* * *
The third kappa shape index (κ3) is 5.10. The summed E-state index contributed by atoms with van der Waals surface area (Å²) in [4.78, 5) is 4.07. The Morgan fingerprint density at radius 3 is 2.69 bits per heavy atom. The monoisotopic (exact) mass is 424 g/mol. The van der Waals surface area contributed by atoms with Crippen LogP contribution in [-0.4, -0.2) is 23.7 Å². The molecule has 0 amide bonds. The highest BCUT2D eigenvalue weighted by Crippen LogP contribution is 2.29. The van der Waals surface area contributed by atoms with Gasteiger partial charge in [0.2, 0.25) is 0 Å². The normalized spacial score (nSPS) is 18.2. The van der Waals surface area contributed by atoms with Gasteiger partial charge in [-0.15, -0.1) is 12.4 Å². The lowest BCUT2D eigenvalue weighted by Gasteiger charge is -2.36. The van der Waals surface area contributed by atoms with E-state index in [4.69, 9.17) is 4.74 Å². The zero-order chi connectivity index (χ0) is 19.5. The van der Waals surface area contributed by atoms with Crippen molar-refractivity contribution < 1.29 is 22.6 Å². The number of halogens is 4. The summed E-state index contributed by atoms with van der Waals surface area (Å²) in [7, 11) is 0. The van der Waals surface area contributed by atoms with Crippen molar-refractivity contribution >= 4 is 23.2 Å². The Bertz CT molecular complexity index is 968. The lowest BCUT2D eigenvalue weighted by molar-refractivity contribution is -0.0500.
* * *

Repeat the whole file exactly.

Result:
The third kappa shape index (κ3) is 5.10. The summed E-state index contributed by atoms with van der Waals surface area (Å²) in [4.78, 5) is 4.07. The Morgan fingerprint density at radius 3 is 2.69 bits per heavy atom. The monoisotopic (exact) mass is 424 g/mol. The van der Waals surface area contributed by atoms with Crippen LogP contribution in [-0.4, -0.2) is 23.7 Å². The molecule has 0 amide bonds. The highest BCUT2D eigenvalue weighted by Crippen LogP contribution is 2.29. The van der Waals surface area contributed by atoms with Gasteiger partial charge in [0.2, 0.25) is 0 Å². The normalized spacial score (nSPS) is 18.2. The van der Waals surface area contributed by atoms with Gasteiger partial charge in [-0.15, -0.1) is 12.4 Å². The lowest BCUT2D eigenvalue weighted by Gasteiger charge is -2.36. The van der Waals surface area contributed by atoms with E-state index in [4.69, 9.17) is 4.74 Å². The zero-order chi connectivity index (χ0) is 19.5. The van der Waals surface area contributed by atoms with Crippen molar-refractivity contribution < 1.29 is 22.6 Å². The number of halogens is 4. The summed E-state index contributed by atoms with van der Waals surface area (Å²) in [7, 11) is 0. The van der Waals surface area contributed by atoms with Crippen molar-refractivity contribution >= 4 is 23.2 Å². The Bertz CT molecular complexity index is 968. The lowest BCUT2D eigenvalue weighted by molar-refractivity contribution is -0.0500.